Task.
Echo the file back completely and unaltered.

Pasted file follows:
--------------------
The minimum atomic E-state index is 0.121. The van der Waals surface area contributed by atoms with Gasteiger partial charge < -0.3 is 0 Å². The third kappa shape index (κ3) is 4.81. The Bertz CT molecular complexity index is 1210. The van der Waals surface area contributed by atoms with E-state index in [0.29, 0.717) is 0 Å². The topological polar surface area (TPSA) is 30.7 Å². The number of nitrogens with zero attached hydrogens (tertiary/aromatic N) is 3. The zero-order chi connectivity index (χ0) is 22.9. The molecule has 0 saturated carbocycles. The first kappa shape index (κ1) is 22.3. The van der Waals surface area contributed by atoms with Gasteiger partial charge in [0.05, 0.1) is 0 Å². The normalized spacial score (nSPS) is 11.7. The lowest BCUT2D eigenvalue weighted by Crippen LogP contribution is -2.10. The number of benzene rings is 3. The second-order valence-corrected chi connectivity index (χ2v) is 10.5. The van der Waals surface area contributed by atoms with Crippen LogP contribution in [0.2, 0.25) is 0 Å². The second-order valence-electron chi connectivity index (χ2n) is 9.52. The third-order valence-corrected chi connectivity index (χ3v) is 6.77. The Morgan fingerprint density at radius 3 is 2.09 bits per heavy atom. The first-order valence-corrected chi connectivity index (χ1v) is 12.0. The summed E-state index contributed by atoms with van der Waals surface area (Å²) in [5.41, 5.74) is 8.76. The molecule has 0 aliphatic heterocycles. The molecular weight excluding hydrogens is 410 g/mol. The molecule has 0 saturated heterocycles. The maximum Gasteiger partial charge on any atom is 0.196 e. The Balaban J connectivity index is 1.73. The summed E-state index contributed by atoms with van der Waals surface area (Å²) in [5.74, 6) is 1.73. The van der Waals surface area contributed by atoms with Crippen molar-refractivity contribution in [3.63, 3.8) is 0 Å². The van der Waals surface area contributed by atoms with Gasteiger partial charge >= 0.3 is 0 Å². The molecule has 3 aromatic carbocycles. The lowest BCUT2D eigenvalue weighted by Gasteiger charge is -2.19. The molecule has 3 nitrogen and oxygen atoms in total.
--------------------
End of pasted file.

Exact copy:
The minimum atomic E-state index is 0.121. The van der Waals surface area contributed by atoms with Gasteiger partial charge < -0.3 is 0 Å². The third kappa shape index (κ3) is 4.81. The Bertz CT molecular complexity index is 1210. The van der Waals surface area contributed by atoms with E-state index in [0.29, 0.717) is 0 Å². The topological polar surface area (TPSA) is 30.7 Å². The number of nitrogens with zero attached hydrogens (tertiary/aromatic N) is 3. The zero-order chi connectivity index (χ0) is 22.9. The molecule has 0 saturated carbocycles. The first kappa shape index (κ1) is 22.3. The van der Waals surface area contributed by atoms with Gasteiger partial charge in [0.05, 0.1) is 0 Å². The normalized spacial score (nSPS) is 11.7. The lowest BCUT2D eigenvalue weighted by Crippen LogP contribution is -2.10. The number of benzene rings is 3. The second-order valence-corrected chi connectivity index (χ2v) is 10.5. The van der Waals surface area contributed by atoms with Crippen LogP contribution in [0.2, 0.25) is 0 Å². The second-order valence-electron chi connectivity index (χ2n) is 9.52. The third-order valence-corrected chi connectivity index (χ3v) is 6.77. The Morgan fingerprint density at radius 3 is 2.09 bits per heavy atom. The first-order valence-corrected chi connectivity index (χ1v) is 12.0. The summed E-state index contributed by atoms with van der Waals surface area (Å²) in [5.41, 5.74) is 8.76. The molecule has 0 aliphatic heterocycles. The molecular weight excluding hydrogens is 410 g/mol. The molecule has 0 saturated heterocycles. The maximum Gasteiger partial charge on any atom is 0.196 e. The Balaban J connectivity index is 1.73. The summed E-state index contributed by atoms with van der Waals surface area (Å²) in [5.74, 6) is 1.73. The van der Waals surface area contributed by atoms with Crippen molar-refractivity contribution in [3.63, 3.8) is 0 Å². The van der Waals surface area contributed by atoms with Gasteiger partial charge >= 0.3 is 0 Å². The molecule has 3 aromatic carbocycles. The lowest BCUT2D eigenvalue weighted by Gasteiger charge is -2.19. The molecule has 3 nitrogen and oxygen atoms in total.